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Rent a loach - the snails are invading!
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Shai
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Joined: 09 Jul 2006
Location: Calgary, AB

PostPosted: 2006.09.20(Wed)20:13    Post subject: Rent a loach - the snails are invading! Reply with quote

I've had a snail explosion in my tank. Snail traps haven't really been effective and using a snail killer chemical isn't an option. My betta eats snails and snail eggs sometimes, and when I gravel vac I try my best to suck up as many of the smaller snails as I can get to, but what a pain...it's totally a losing battle.

I don't have any room in my tank to permanently add another fish. But I wondered if there's anyone in the Calgary area who has a hungry kuhli loach I could borrow? I really need to get rid of these snails!

(A person could get rich starting a "rent a loach" business...)
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Bob
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Joined: 16 Jun 2006
Location: UK

PostPosted: 2006.09.21(Thu)3:43    Post subject: Reply with quote

The best way to deal with snails is to add a bit less food into the system over the long term.

Snails only really become a problem in an overfeed tank. In the short term trapping will help but the overfeeding is the main issue.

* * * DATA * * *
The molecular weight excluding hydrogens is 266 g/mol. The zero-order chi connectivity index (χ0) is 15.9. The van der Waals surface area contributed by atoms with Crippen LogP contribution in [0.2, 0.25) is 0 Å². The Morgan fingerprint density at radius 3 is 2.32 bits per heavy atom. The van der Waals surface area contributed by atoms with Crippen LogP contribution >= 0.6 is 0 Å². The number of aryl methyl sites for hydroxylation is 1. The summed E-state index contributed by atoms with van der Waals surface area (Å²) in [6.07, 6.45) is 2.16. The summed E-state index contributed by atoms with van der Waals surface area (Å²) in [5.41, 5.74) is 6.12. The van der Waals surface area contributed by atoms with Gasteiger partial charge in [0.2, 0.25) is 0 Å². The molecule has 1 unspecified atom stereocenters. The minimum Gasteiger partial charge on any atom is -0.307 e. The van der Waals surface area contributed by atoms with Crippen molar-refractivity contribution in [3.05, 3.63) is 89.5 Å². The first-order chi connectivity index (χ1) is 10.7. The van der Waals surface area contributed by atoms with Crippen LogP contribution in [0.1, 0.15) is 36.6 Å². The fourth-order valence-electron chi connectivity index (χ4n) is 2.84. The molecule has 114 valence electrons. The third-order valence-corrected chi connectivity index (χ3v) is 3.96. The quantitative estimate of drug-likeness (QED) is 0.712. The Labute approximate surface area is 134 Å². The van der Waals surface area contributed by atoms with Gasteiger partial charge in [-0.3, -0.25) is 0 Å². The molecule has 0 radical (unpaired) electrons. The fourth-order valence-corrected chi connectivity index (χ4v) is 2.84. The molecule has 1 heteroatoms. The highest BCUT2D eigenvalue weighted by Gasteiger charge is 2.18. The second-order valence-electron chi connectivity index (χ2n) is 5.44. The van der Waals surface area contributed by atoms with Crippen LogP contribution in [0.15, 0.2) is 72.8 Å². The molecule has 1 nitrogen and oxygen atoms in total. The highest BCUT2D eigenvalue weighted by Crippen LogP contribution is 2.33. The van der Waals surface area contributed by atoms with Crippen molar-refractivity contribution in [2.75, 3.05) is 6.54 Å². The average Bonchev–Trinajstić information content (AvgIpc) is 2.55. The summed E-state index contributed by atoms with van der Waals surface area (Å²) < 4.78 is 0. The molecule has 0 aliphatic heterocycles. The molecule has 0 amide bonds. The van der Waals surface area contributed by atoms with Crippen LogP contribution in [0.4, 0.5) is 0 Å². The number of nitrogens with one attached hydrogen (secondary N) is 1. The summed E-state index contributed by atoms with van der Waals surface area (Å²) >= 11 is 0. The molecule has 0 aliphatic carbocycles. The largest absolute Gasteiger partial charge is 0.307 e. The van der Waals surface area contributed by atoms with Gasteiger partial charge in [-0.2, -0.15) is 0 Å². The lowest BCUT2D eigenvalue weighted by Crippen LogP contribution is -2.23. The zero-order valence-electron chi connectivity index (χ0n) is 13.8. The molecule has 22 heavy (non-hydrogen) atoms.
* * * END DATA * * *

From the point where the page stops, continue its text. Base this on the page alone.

Maybe I am a Luddite but I wouldn't use any chemicals to deal with this problem.

If you want to keep Loaches because you like them, fine, but people shouldn't add Loaches to tanks just to sort out snails.

Bob
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DF Bobo
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Joined: 23 Jan 2006
Location: Canada

PostPosted: 2006.09.21(Thu)13:05    Post subject: Reply with quote

don't use chemicals unless you feel that it is necessary for the health of your fish. if you feed less and suck out any uneaten food, the snails would have no food left of their own and die although this would take some time. also, since the inhabitant is a betta, how large is this tank? I know the loach will be temporary but if the tank is just too small, it's just bad for the loach, even if it is temporary.
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menagerie mom
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Joined: 12 Aug 2005
Location: San Francisco Bay Area, California

PostPosted: 2006.09.21(Thu)13:30    Post subject: Reply with quote

I agree that overfeeding can contribute to a snail population explosion, but snails don't eat just leftover food. They also eat algae and other stuff that grows on the surfaces in your tank, so they are very difficult to eliminate once you have them. I resorted to hand picking them every couple of weeks, and now I have another tank housing clown loaches, and they love snails I toss in there from my other tank! Very Happy

In case you haven't read this, there is a sticky about snails at the top of this forum that you should read:
http://www.aquahobby.com/board/viewtopic.php?t=41
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Dusko
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Joined: 13 Feb 2006
Location: Sweden

PostPosted: 2006.09.21(Thu)14:03    Post subject: Reply with quote

It is true that leftover food will lead to snail break out Wink